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Pop culture obsessives writing for the pop culture obsessed.

Californication: “Here I Go Again”

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Nearly everything that bothers outsiders and loyal viewers alike about Californication is front, center, and rear in “Here I Go Again.” Actually, guest star Drea de Matteo’s crack about losing her “back” cherry was a highlight amid an episode that scored clever, graphic laughs but otherwise went off the rails compared to last week’s grounded, steadying “Love Song.” (And yes, she did have a baby shortly before filming.)

For starters, Samurai and Kali take yet another turn on the bench, with Marcy and Stu subbing back in. Pamela Adlon and Stephen Tobolowsky continue to be surprisingly under-used this season, and mostly pop back up to indirectly facilitate Charlie and Lizzie finally consummating. It turns out the prim little nanny is possibly a manipulative tramp, which is kind of a hateful turn for her character, even if it does lead to a couple of steamy, Phoebe Cates-in-Fast Times At Ridgemont High-worthy poolside nude scenes. It’s hard to get a read on whether we should really like Stu any longer or appreciate Marcy’s reasons for being with him. The show lost a bit of spark when it availed itself of Marcy and Charlie as a couple,—and in turn, their dynamic with Hank and Karen.

Speaking of Hank’s ex, she actually articulated a lot of viewers’ (and you readers’) concerns about her essentially being a gutless emotional punching bag. After Hank lectures her about standing by her man (a now completely unraveled, alcohol-ravaged Bates), she merely shrugs and semi-sarcastically responds, “That’s what I do.” It’s one of two low blows at Hank’s expense in “Here I Go Again,” the other from Becca and a bit more direct: “I liked you much better when you were in New York.” Of course, it’s enraging that Hank suddenly become the undeserving scapegoat for Bates’ bad behavior and his ex-wife and daughter’s poor choices with men. But then again, was it unwarranted? Becca’s smart enough to follow chain reactions and not just snap-judge her dad or any one situation. It’s true that even shithead Tyler (Scott Michael Foster’s actually been really great in his limited role) could see Hank’s good intentions, but he also hasn’t had to live with the guy his whole life. Clearly, Becca’s done parenting up and answering her father’s cries of wolf, and wants to break to the chain.

Still, the final scene—which quickly devolves into de Matteo’s boozy stripper, Holly, flinging Becca across the room and Bates making an ass of himself before pounding a bottle of Scotch (why doesn’t Karen get rid of all the alcohol??!!)—is incredibly sudden in its emotional weight, and a bit jarring. This has been an ongoing pattern throughout season five, although at least “Love Song” didn’t conclude (nor does “Here I Go Again” commence, to its credit) with Hank and Karen experimenting with adultery. Becca’s incredibly harsh and uncalled-for verbal assault was only slightly less jolting than Karen’s apparent failure to connect the dots about Hank, Bates, and Holly. Or if she had, something subtle got lost amidst all the abrupt melodrama. And while Becca was once the show’s most sympathetic and intriguing character, she’s starting to function exclusively as a self-righteous belittler who, in this case at least, deserved reprimanding in her own right. By somebody.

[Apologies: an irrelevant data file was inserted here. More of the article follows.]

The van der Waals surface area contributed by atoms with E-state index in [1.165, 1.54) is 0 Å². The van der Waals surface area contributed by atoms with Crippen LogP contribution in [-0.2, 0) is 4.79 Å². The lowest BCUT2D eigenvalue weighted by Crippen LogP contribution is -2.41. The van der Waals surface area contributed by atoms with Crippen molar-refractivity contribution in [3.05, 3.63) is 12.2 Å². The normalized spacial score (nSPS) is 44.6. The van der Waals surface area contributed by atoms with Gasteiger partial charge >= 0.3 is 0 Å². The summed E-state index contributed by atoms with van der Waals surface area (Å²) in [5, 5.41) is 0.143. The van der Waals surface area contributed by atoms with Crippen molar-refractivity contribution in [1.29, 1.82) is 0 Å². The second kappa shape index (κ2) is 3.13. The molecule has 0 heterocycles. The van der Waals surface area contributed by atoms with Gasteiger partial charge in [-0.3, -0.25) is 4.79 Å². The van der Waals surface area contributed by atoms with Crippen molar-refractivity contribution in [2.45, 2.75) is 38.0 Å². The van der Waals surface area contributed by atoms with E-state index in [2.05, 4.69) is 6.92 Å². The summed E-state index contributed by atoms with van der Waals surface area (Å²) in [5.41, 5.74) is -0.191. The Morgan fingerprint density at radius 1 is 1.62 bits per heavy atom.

“Here I Go Again” isn’t Californication at its best, and now Hank is looking close to his worst. It’s hard to say if seeking comfort in the arms of Kali while backstabbing Samurai is going to improve his situation any. At least it’ll be easier to watch than the unpleasant and unnecessary demise of Karen and Bates’ domestic bliss or Charlie’s ill-fated affair of convenience with the lady who wipes his son’s ass.

Stray observations:

  • Was I the only one who initially yelped, “I unwind by drinking tea and British TV too!” and then shrunk and said, “Oh”?
  • I promise I’m neither exaggerating nor trying to be cruel, but in a bit of irony, I thought de Matteo was Aida Turturro at first glance.
  • Stu’s dick, according to Charlie, “is like a pile of snakes with an apple on top.” I’d love to see this show’s whiteboard of phallic euphemisms.
  • Hank’s outrage at Bates’ invasive kiss was hilarious.
  • Stu’s face when Charlie referred to him as the “creepy old married guy” was great Tobolowsky-ness.
  • This rang a bit untrue, not just because of how things turned out, but given Charlie’s past sexual history and the running gag of him hitting “100”: Stu: “I know what it’s like to be hit on by pretty young things who want something from me.” Charlie: “Must be nice. Wish I did.”
  • I think I officially find Karen’s constant tic of saying “Ya know” kind of, ya know, annoying.
  • Digging to China. Lol.
  • Funniest moment: Hank muttering out something about going hiking with Holly at “Vandrhoffgadeien.”
  • Also, why didn’t Hank get her the hell off the lawn?!
  • Holly peed on the rug once.